SYNDICATE WARS: FIRST STRIKE – SNIPPET 1

UNEDITED – Launching May 30! In the meantime, follow the series on Facebook!

Syndicate WarWith every reason to suspect that this might be the last day of her life, Quinn adjusted her well-worn battle armor and shouldered her assault rifle, staring up at the billowing gray clouds of the early afternoon sky.

There were no rays of light, no sign from the heavens, nor any other reason to be optimistic.

Yet, somehow, she still possessed a modicum of hope, because she wasn’t just readying to fight for herself. Hers wasn’t necessarily a personal battle for survival; rather, it was a fight on behalf of humanity against an invading force of aliens that might soon sweep across the Earth, ushering in a new age of extinction. Quinn had always thought that despondency arose out of having choices, and since there was only one option—do battle against the invaders and squeeze every ounce of life from their bodies—there was little reason to lose heart.

A bemused smile danced across her lips, and she wondered how it had come to this. How a young woman from an Ohio backwater could enter the Corps as a means to support herself and her little girl and then, only a few years later, be on the front lines of what might be history’s last great stand. The battle to end all battles, the fight to save Earth from a powerful alien force that the Marines simply knew as the Syndicate.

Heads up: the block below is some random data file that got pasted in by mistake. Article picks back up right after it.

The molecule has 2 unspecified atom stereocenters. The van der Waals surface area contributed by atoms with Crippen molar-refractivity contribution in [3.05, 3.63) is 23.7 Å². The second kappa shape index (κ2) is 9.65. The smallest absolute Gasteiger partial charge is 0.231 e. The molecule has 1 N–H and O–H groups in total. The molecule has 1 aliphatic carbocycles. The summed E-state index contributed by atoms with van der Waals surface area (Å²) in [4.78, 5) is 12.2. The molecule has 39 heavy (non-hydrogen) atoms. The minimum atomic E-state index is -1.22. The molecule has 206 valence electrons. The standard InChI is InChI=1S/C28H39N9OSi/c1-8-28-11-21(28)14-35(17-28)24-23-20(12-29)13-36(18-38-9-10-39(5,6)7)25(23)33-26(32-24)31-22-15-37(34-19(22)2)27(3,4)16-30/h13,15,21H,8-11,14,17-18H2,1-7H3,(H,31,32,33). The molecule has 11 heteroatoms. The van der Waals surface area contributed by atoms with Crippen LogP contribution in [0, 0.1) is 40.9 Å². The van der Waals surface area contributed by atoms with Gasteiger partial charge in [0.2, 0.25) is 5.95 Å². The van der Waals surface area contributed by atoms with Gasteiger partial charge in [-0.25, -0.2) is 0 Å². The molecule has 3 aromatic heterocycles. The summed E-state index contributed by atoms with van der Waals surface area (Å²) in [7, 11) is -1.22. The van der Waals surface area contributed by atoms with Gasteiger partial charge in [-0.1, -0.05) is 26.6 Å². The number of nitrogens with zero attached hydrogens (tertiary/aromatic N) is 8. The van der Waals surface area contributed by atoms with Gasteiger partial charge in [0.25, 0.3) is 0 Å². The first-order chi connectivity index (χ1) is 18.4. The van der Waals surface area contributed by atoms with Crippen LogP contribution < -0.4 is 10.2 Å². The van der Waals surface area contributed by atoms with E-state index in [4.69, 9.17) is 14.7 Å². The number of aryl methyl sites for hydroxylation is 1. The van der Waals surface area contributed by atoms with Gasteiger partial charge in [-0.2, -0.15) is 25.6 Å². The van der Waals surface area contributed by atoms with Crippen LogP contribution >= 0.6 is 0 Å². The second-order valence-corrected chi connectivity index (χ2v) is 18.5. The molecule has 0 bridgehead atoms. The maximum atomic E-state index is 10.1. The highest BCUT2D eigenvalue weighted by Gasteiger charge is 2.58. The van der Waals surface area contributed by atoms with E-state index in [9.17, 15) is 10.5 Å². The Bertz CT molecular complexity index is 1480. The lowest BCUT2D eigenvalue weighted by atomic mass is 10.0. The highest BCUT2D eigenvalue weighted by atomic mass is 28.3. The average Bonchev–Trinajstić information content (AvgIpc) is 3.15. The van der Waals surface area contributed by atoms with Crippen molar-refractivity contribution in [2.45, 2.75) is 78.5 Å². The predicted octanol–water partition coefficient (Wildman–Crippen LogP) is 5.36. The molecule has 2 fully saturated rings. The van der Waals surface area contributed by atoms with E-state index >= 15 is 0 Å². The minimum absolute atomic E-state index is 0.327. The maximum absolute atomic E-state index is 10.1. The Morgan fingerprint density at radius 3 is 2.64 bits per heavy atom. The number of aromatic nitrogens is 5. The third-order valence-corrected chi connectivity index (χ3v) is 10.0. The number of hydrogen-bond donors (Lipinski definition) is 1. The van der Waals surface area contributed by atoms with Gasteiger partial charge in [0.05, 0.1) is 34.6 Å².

Soon they would likely see the first sign of what might bring their impending death. Quinn and the others in her squad, the thirty-six men and women of the Global Force Marines, were ready for whatever the day might bring, even if that meant their complete and utter annihilation.

She had once heard somebody say that all of the old gods, except for the God of War, were dead. She thought that was about the truest thing she’d ever heard. Her squad didn’t just recognize the last, living god, they bowed at his bloody altar. The Marines of the Global Defense Command were well trained and ready for action. They would gladly sacrifice themselves in defense of honor, their families and the citizens of Earth.

Another scan of the skies revealed no fleet of alien ships. The anxiety causing the shooting pain in her chest was a mixture of excitement to be among the first to fight and die against this alien force, and horror at the knowledge that this morning’s sunrise might be her last. Not that it wasn’t a sunrise worthy of her last day. Streaks of red clouds lined the deep blue above, like fresh claw marks ripping open the sky.